Friday, February 12, 2016

Judas Priest - Stained Class (1978)

During the time that I have got to know the 4th Judas Priest album, known as "Stained Class", I have become mightily confused over it. In one way, it is their heaviest and darkest album up to date, taking on grim subjects in the lyrical department, but it still felt like they had one foot in that sort of disco groove. I could be wrong there since I am more of a custom to the 80's version of the band (which we have not reached just yet in this discography review series), but there is no denying that Judas Priest was far groovier in their earlier days.

Oh well, "Stained Class" was a very notable album in their career for several reasons, one being that it was the first Judas Priest album to reach success across the pond. The album reached the Billboard 200 chart in USA and was also certified gold status. Another notable thing with this album is that it had song writing contribution from all five members, even the new drummer Les Binks. Yay team work!

The team work is greatly displayed as well in the performance. The bond between the guitarists Tipton and Downing keeps on getting stronger, delivering some amazing solos and riffs here. But it was at this point where Tipton started to emerge as the leader of the two, taking care of most of the solo parts, except on "Savage", "Heroes End", and solo 2 in "Beyond The Realms of Death".

Looking at the quality of the songs in this album, this is certainly one of the more even Priest albums so far, because even if this album is pretty diverse in its sound, all the songs still have a common denominator that makes perfect sense to why they are put together. For example, the opening track "Exciter" may be a fast and crazy steam roller, but it still falls in the same groovy category as the rest of the tracks does. It is just another proof that Judas Priest was ahead of its time, pulling out another thrash song before thrash existed.

The heavy attitude continues in the title track, that chugs along with in classic "Barracuda" style in the verse, just to burst into a simple, but really classy chorus that will make your hair rise. Another speedy track is "White Heat, Red Hot" that is driven by a smooth groove and some frenetic drumming and riffing. But my favourite song here is without a doubt "Beyond The Realms of Death", a strong song about the wish to leave the world behind and die in peace. Not only is this song driven by its heavy lyrics, but also its emotional musicality that strikes every nerve in your system. And like that was not enough, Tipton and Downing delivers a couple of awesome solos to enhance the experience even further. A extremely amazing song that certainly show the band's range.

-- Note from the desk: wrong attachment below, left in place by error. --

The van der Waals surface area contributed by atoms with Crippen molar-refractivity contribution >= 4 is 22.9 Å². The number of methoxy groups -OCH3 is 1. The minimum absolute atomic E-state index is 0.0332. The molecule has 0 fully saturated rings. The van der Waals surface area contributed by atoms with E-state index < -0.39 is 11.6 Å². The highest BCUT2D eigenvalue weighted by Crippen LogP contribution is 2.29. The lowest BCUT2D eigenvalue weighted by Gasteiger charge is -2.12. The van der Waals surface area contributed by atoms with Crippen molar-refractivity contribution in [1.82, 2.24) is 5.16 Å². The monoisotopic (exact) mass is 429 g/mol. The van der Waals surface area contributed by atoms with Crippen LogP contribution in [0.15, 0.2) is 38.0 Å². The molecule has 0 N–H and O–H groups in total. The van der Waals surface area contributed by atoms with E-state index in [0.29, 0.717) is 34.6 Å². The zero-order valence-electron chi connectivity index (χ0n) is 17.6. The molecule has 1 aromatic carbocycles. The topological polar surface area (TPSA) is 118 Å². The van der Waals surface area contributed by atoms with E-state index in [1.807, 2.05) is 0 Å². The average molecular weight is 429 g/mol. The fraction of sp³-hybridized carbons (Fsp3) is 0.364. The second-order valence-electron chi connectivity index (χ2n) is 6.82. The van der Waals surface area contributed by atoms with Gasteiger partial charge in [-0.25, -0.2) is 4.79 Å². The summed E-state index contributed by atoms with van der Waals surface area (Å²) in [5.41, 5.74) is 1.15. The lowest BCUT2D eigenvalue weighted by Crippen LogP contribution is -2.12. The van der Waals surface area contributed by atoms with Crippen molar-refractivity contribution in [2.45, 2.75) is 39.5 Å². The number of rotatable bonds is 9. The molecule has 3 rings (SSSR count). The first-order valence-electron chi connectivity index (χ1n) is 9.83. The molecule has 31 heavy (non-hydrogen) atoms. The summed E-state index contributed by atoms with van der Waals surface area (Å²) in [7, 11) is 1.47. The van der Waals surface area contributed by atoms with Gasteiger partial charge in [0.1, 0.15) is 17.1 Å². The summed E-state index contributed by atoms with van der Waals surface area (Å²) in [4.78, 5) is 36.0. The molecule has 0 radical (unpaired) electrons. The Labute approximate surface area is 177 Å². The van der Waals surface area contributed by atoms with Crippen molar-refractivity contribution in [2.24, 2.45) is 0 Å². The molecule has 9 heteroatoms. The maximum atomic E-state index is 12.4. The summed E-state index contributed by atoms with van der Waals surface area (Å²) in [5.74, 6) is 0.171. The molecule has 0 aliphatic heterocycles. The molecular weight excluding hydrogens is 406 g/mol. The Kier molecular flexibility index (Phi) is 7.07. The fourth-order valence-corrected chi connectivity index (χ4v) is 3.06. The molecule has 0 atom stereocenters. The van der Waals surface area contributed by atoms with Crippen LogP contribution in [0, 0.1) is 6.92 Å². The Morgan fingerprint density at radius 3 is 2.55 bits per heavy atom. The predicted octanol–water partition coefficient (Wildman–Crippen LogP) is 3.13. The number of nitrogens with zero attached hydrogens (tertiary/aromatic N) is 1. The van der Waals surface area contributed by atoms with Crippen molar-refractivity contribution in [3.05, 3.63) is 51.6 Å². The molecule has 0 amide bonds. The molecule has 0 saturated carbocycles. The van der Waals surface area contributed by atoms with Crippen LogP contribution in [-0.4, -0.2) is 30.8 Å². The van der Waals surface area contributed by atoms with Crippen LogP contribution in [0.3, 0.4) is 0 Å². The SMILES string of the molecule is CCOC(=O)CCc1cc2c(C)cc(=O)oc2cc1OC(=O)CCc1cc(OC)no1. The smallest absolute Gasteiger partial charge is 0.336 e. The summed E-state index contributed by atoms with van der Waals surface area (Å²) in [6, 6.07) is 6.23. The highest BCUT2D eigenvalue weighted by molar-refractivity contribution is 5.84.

Then we have the duo "Invader" and "Saints In Hell", two songs are fairly decent, but in some way, also kind of corny. There is something with these songs that I cannot point my finger towards that feels awkward. It is a shame since this hiccup hinders the album from staying fully classy. Besides those two songs, I can't really find anything that annoys me with this album, except the fact that it can be a confusing experience from time to time.

"Stained Class" has the perfect title, it is a classy album that feels polished in so many ways and it certainly stands out from the crowd. However, it does still have some stains that takes away from the complete picture, fortunately for us, those stains are just a small part of the album and can easily be ignored. This is a album that both celebrates the time during which it was conceived, but also looks forward to the future of not only the band itself, but music in general. As shining as chrome, as heavy as steel.

Songs worthy of recognition: Beyond The Realms of Death, Exciter, Stained Class

Rating: 8/10 Savages

More reviews of Judas Priest
Rocka Rolla
Sad Wings of Destiny
Sin After Sin
Killing Machine
British Steel
Point of Entry
Screaming For Vengeance
Defenders of The Faith
Ram It Down
Angel of Retribution
Redeemer of Souls


No comments:

Post a Comment